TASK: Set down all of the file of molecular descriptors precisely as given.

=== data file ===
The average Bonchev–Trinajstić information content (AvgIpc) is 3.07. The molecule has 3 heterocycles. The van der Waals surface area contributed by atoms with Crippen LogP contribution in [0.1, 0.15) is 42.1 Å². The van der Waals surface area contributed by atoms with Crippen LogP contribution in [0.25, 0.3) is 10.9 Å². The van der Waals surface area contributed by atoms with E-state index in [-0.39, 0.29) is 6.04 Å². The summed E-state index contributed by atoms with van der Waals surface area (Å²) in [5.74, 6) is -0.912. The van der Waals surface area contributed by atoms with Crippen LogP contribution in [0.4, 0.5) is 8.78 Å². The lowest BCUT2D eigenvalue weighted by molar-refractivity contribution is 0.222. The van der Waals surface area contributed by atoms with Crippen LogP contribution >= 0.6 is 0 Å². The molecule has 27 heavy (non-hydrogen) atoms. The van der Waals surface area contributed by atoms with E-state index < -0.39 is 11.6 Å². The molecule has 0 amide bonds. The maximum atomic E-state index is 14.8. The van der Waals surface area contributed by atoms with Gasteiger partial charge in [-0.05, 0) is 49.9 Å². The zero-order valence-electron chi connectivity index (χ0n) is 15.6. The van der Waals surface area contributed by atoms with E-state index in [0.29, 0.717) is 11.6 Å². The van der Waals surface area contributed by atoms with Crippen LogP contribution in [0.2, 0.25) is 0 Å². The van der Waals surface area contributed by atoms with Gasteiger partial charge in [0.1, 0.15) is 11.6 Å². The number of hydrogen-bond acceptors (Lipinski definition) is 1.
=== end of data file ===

The average Bonchev–Trinajstić information content (AvgIpc) is 3.07. The molecule has 3 heterocycles. The van der Waals surface area contributed by atoms with Crippen LogP contribution in [0.1, 0.15) is 42.1 Å². The van der Waals surface area contributed by atoms with Crippen LogP contribution in [0.25, 0.3) is 10.9 Å². The van der Waals surface area contributed by atoms with E-state index in [-0.39, 0.29) is 6.04 Å². The summed E-state index contributed by atoms with van der Waals surface area (Å²) in [5.74, 6) is -0.912. The van der Waals surface area contributed by atoms with Crippen LogP contribution in [0.4, 0.5) is 8.78 Å². The lowest BCUT2D eigenvalue weighted by molar-refractivity contribution is 0.222. The van der Waals surface area contributed by atoms with Crippen LogP contribution >= 0.6 is 0 Å². The molecule has 27 heavy (non-hydrogen) atoms. The van der Waals surface area contributed by atoms with E-state index < -0.39 is 11.6 Å². The molecule has 0 amide bonds. The maximum atomic E-state index is 14.8. The van der Waals surface area contributed by atoms with Gasteiger partial charge in [-0.05, 0) is 49.9 Å². The zero-order valence-electron chi connectivity index (χ0n) is 15.6. The van der Waals surface area contributed by atoms with E-state index in [0.29, 0.717) is 11.6 Å². The van der Waals surface area contributed by atoms with Crippen LogP contribution in [0.2, 0.25) is 0 Å². The van der Waals surface area contributed by atoms with Gasteiger partial charge in [0.1, 0.15) is 11.6 Å². The number of hydrogen-bond acceptors (Lipinski definition) is 1.